“The days of my uncleanness are upon me, my husband. I go from you for a time, even as our son reaches his Days of Manhood. I will pray to Old Man Coyote to guide him in the trials to come.” Ni’ka made her statement as she gathered acorn meal and dried salmon into her feathered basket.
While it was unusual for her to leave the village, she had done so on rare occasions. The village was scarcely that: a collection of brush shelters, not destined for permanence. . A Dreamer Woman, she often retreated within herself, away from the Red Earth People.
The People were seasonally nomadic, settling in the oaken plains to gather acorns in the fall and then to remain through the winter. Spring would find them fishing the Shabaikai, or Snake, River or climbing the mountains to camp on the shores of the Sacred Lake. For Ni’ka’s group, spring usually found them following the Shabaikai through the Forest of Dark Giants to the Endless Waters, where fish and shells were more than abundant. Berry gathering preoccupied them at the edge of the cool woods and mountains in summer. Then, the cycle would start over again.
Ni’ka thought of these things as she made her way down river in the simple tule canoe, more commonly used on the Sacred Lake. The sun warmed her as the chill of winter lifted from the land. The great blue heron and a flock of snowy egrets watched her passing and were neither surprised nor fearful of her.
Coming to the place she sought, Ni’ka pulled her craft above the waterline and anchored it with heavy rocks. With a quick pace, she turned away from the river and headed into the forest. Ni’ka’s movements gave no hint of fear or revulsion for the myth of Evil Spirits in this darkened glade. It was late afternoon before she reached her destination, about five miles inland.
Alongside a thin creek, the giant tree she called “Old Friend” waited for her.At the base was a room larger than the brush shelter left behind that morning. Using a broom of ferns, she swept the place clean of rodent droppings and debris of five years absence. Filling her water basket and placing her food on high, she was satisfied by the completion of her tasks and settled in. She wouldn’t go far from the tree again until it was time to return to the People.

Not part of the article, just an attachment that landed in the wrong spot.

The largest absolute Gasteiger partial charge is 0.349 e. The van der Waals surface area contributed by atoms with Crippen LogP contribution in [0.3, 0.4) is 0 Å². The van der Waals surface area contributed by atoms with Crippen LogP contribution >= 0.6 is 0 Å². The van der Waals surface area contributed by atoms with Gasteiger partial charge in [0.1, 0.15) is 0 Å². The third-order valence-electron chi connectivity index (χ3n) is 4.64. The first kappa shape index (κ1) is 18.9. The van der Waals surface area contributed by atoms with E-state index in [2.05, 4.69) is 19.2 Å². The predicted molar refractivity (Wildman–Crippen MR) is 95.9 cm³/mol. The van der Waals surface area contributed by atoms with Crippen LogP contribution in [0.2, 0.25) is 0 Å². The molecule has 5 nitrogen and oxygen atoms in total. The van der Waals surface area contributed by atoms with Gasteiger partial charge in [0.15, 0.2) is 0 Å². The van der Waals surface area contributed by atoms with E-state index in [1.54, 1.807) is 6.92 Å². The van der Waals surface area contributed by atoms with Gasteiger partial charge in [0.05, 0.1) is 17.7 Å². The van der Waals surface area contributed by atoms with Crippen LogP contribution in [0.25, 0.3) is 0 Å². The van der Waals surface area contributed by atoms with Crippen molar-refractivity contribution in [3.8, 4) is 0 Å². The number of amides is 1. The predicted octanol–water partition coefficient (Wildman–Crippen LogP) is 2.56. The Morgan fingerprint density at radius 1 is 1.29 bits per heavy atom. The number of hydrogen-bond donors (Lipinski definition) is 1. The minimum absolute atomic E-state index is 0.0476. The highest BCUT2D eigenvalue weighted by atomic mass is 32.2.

Sitting in the entryway, Ni’ka watched the darkness come quickly on the forest where dense treetops hid the setting sun. She listened for the rare sounds of animal life and was rewarded. A doe and her fawn came to drink at the creek and approached Ni’ka. They lay down near her, the fawn taking nurturance from its mother. The trillium, just outside the den, closed upon itself for the night.
Entering a suspended state, Ni’ka sought understanding, peace and renewal. Her son was passing into manhood and, with that passage, he would become her equal. She welcomed this strong muscled young man exuding the high spirits of youth . She mourned the loss of her baby, his buttercup soft skin, his deep trust. She remembered the seriousness of his infant gaze as his eyes followed her movements. How wise she was then, how quick, how able to meet his every need!
Ni’ka regretted the passing of her age of power. Now, her son was beginning to know the limits of her power to protect, to guide, to share. In coming into his own adulthood, he was discovering something of the frailty and powerlessness of the human adult. True, he had learned some lessons along the way, as when his friend, Ts’it, died, or when the People nearly starved during the Year of No Water.
She studied on the future. How could she keep him, but also let him go? The answer didn’t come readily. On the fourth day, sitting in her doorway, Ni’ka spied a grandmother sea trout making her way downstream. Ni’ka considered the ways of the salmon and sea trout. Each fights its way upstream in wild wintry waters. Then, spawning their young in near-glacial pools, their similarity stops. The salmon, exhausted by the task, dies, but in early spring the trout returns to the sea.
“I am as the sea trout. My young has spawned and grown. He has been just behind me in the creek of life. I can still guide him a ways yet. And as he catches up to me, we can swim companionably, side by side, past shimmering sands, warning each other of rough places and obstacles. When he passes me, as his strength and youth insist, I will be content to follow his lead. He may take me to new places and new ideas. I will not be able to follow him everywhere, but, then, I won’t want to. It will be enough to rest in my own quiet pool and enjoy his comings and goings.”
Ni’ka rested fully that night and returned to the People, her husband and her man-son on the fifth day.